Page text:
Saturday, May 18, 2013

Top five mobile security concerns's 2012 enterprise mobile security survey polled 487 IT security professionals and IT managers. The survey found the following top five mobile security concerns:
1. Device loss was the top concern. If an employee leaves a tablet or smartphone in a taxi cab or at a restaurant, for example, sensitive data, such as customer information or corporate intellectual property, can be put at risk. According to Marcus Carey, a security researcher at Boston-based compliance auditing firm Rapid7 Inc., such incidents have been behind many high-profile data breaches.
2. Application security was the second-ranking concern. One problem is mobile apps that request too many privileges, which allows them to access various data sources on the device. According to Domingo Guerra, president and co-founder of San Francisco-based Appthority Inc., many mobile apps -- especially free ones -- are built with ties to advertising networks, which makes contacts, browsing history and geolocation data extremely valuable to application developers. As Guerra put it, "Developers want to monetize, consumers want free apps and then ad networks will pay developers to get all of that juicy data from their users." According to survey respondents, leaked corporate contacts, calendar items and even the location of certain executives could put the company at a competitive disadvantage.
Another concern is malicious or Trojan-infected applications that are designed to look like they perform normally, but secretly upload sensitive data to a remote server.
3. Device data leakage was the third-ranking mobile security issue. Nearly all of the chief concerns identified in the mobile security survey, from data loss and theft to malicious applications and mobile malware, are sources of data leakage. While most corporate access privileges on mobile devices remain limited to calendar items and email, new mobile business applications can tap into a variety of sources, if the enterprise accepts the risks, said mobile security expert Lisa Phifer. Increased corporate data on devices increases the draw of cybercriminals who can target both the device and the back-end systems they tap into with mobile malware, Phifer said. "If you're going to put sensitive business applications on those devices, then you would want to start taking that threat seriously."
4. Malware attacks were the fourth-ranking mobile security concern. A new report from Finland-based antivirus vendor F-Secure Corp. found the vast majority of mobile malware to be SMS Trojans, designed to charge device owners premium text messages. Experts say Android devices face the biggest threat, but other platforms can attract financially motivated cybercriminals if they adopt Near Field Communications and other mobile payment technologies. An F-Secure analysis of more than 5,000 malicious Android files found that 81% of mobile malware can be classified as Trojans, followed by monitoring tools (10.1%) and malicious applications (5.1%).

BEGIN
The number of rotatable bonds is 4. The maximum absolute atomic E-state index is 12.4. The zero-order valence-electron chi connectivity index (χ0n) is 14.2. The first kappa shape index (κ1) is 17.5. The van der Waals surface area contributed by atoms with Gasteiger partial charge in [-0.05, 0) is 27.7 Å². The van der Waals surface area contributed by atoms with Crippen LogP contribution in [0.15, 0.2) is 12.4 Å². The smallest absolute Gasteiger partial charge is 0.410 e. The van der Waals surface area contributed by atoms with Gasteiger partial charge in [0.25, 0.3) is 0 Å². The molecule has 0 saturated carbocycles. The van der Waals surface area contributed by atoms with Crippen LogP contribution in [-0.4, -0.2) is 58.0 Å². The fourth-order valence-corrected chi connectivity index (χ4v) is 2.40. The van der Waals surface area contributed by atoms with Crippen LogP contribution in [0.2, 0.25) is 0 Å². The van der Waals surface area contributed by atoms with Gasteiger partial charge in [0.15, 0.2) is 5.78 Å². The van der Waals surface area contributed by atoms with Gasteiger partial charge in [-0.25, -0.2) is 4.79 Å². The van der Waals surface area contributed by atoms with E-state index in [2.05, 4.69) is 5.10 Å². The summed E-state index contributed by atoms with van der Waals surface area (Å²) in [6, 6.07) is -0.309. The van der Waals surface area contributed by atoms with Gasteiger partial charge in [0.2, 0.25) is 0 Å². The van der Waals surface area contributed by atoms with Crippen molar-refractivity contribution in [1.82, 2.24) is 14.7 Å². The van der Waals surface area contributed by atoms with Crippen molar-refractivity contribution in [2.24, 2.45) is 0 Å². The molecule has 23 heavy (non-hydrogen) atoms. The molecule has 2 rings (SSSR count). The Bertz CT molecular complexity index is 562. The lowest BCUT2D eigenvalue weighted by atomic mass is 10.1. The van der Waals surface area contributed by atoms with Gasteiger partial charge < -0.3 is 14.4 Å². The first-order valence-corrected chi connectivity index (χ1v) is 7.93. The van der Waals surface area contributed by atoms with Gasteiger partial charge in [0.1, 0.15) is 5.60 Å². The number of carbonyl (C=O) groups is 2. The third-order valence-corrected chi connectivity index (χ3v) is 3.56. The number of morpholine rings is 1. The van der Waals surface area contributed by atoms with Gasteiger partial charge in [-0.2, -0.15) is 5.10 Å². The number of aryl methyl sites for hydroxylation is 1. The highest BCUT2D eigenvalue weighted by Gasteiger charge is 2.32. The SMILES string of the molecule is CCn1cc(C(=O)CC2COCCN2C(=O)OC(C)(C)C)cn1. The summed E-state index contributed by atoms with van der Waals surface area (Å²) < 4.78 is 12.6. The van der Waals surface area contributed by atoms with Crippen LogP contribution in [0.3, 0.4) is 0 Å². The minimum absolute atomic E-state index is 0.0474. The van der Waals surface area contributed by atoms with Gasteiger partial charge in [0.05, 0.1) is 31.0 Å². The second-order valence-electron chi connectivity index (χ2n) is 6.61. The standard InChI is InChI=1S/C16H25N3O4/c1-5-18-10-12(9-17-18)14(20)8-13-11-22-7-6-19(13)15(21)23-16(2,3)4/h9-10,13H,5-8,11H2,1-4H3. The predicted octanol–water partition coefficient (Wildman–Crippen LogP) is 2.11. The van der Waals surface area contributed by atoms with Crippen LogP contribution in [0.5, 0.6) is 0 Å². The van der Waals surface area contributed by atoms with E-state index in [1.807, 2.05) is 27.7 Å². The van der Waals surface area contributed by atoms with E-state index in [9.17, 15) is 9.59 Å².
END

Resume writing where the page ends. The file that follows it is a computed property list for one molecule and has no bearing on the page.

5. Device theft was fifth on the list of top concerns. Smartphone theft is a common problem for owners of highly coveted smartphones such as the iPhone or high-end Android devices. The danger of corporate data, such as account credentials and access to email, falling into the hands of a tech-savvy thief, makes the issue a major threat to the IT security pros who took the survey.

Friday, February 12, 2010

Gartner Reveals Eight Mobile Technologies to Watch in 2009 and 2010

Future of Wireless Industry to Be Discussed at Gartner Wireless & Mobile Summit, February 23-25, in Chicago
STAMFORD, Conn., January 28, 2009 —

Gartner, Inc. has identified eight mobile technologies that will evolve significantly through 2010, impacting short-term mobile strategies and policies.

“All mobile strategies embed assumptions about technology evolution so it’s important to identify the technologies that will evolve quickly in the life span of each strategy,” said Nick Jones, vice president and distinguished analyst at Gartner. “The eight mobile technologies that we have pinpointed as ones to watch in 2009 and 2010 will have broad effects and, as such, are likely to pose issues to be addressed by short-term strategies and policies.”

Gartner’s eight mobile technologies to watch in 2009 and 2010

Bluetooth 3.0 —The Bluetooth 3.0 specification will be released in 2009 (at which point its feature set will be frozen), with devices starting to arrive around 2010. Bluetooth 3.0 will likely include features such as ultra-low-power mode that will enable new devices, such as peripherals and sensors, and new applications, such as health monitoring. Bluetooth originated as a set of protocols operating over a single wireless bearer technology. Bluetooth 3.0 is intended to support three bearers: "classic" Bluetooth, Wi-Fi and ultrawideband (UWB). It's possible that more bearers will be supported in the future. Wi-Fi is likely to be a more important supplementary bearer than UWB in the short term, because of its broad availability. Wi-Fi will allow high-end phones to rapidly transfer large volumes of data.
Mobile User Interfaces (UIs) — UIs have a major effect on device usability and supportability. They will also be an area of intense competition in 2009 and 2010, with manufacturers using UIs to differentiate their handsets and platforms. New and more-diverse UIs will complicate the development and support of business-to-employee (B2E) and business-to-consumer (B2C) applications. Organizations should expect more user demands for support of specific device models driven by interface preferences. Companies should also expect consumer interfaces to drive new expectations of application behavior and performance. Better interfaces will make the mobile Web more accessible on small devices, and will be a better channel to customers and employees.